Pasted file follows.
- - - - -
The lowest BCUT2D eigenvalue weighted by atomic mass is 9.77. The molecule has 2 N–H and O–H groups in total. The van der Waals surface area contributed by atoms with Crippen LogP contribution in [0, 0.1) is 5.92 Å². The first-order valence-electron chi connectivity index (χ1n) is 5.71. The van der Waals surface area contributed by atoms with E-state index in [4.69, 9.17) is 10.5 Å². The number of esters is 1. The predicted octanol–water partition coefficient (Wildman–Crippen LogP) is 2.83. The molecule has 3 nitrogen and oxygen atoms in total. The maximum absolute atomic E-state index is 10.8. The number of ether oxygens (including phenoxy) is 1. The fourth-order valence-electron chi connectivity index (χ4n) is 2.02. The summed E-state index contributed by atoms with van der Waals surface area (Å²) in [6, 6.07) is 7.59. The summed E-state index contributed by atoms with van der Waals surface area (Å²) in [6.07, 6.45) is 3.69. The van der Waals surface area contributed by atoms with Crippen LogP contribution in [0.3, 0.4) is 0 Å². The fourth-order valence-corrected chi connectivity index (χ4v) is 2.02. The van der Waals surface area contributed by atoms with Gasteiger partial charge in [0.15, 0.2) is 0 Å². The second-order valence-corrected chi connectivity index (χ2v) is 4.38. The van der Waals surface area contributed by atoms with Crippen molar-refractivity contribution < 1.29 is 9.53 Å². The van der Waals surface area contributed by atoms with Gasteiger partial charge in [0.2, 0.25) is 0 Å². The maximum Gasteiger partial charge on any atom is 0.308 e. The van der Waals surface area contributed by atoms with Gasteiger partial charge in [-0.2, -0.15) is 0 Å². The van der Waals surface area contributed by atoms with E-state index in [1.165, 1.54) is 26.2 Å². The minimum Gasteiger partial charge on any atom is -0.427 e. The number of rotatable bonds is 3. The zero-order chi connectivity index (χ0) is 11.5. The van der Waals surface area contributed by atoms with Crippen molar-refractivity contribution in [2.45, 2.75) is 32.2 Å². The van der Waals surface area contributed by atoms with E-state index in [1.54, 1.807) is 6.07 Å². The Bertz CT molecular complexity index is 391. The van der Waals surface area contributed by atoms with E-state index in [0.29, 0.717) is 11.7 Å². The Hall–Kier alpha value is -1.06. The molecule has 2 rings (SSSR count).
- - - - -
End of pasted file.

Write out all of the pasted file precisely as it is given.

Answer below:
The lowest BCUT2D eigenvalue weighted by atomic mass is 9.77. The molecule has 2 N–H and O–H groups in total. The van der Waals surface area contributed by atoms with Crippen LogP contribution in [0, 0.1) is 5.92 Å². The first-order valence-electron chi connectivity index (χ1n) is 5.71. The van der Waals surface area contributed by atoms with E-state index in [4.69, 9.17) is 10.5 Å². The number of esters is 1. The predicted octanol–water partition coefficient (Wildman–Crippen LogP) is 2.83. The molecule has 3 nitrogen and oxygen atoms in total. The maximum absolute atomic E-state index is 10.8. The number of ether oxygens (including phenoxy) is 1. The fourth-order valence-electron chi connectivity index (χ4n) is 2.02. The summed E-state index contributed by atoms with van der Waals surface area (Å²) in [6, 6.07) is 7.59. The summed E-state index contributed by atoms with van der Waals surface area (Å²) in [6.07, 6.45) is 3.69. The van der Waals surface area contributed by atoms with Crippen LogP contribution in [0.3, 0.4) is 0 Å². The fourth-order valence-corrected chi connectivity index (χ4v) is 2.02. The van der Waals surface area contributed by atoms with Gasteiger partial charge in [0.15, 0.2) is 0 Å². The second-order valence-corrected chi connectivity index (χ2v) is 4.38. The van der Waals surface area contributed by atoms with Crippen molar-refractivity contribution < 1.29 is 9.53 Å². The van der Waals surface area contributed by atoms with Gasteiger partial charge in [0.2, 0.25) is 0 Å². The maximum Gasteiger partial charge on any atom is 0.308 e. The van der Waals surface area contributed by atoms with Gasteiger partial charge in [-0.2, -0.15) is 0 Å². The van der Waals surface area contributed by atoms with E-state index in [1.165, 1.54) is 26.2 Å². The minimum Gasteiger partial charge on any atom is -0.427 e. The number of rotatable bonds is 3. The zero-order chi connectivity index (χ0) is 11.5. The van der Waals surface area contributed by atoms with Crippen molar-refractivity contribution in [2.45, 2.75) is 32.2 Å². The van der Waals surface area contributed by atoms with E-state index in [1.54, 1.807) is 6.07 Å². The Bertz CT molecular complexity index is 391. The van der Waals surface area contributed by atoms with E-state index in [0.29, 0.717) is 11.7 Å². The Hall–Kier alpha value is -1.06. The molecule has 2 rings (SSSR count).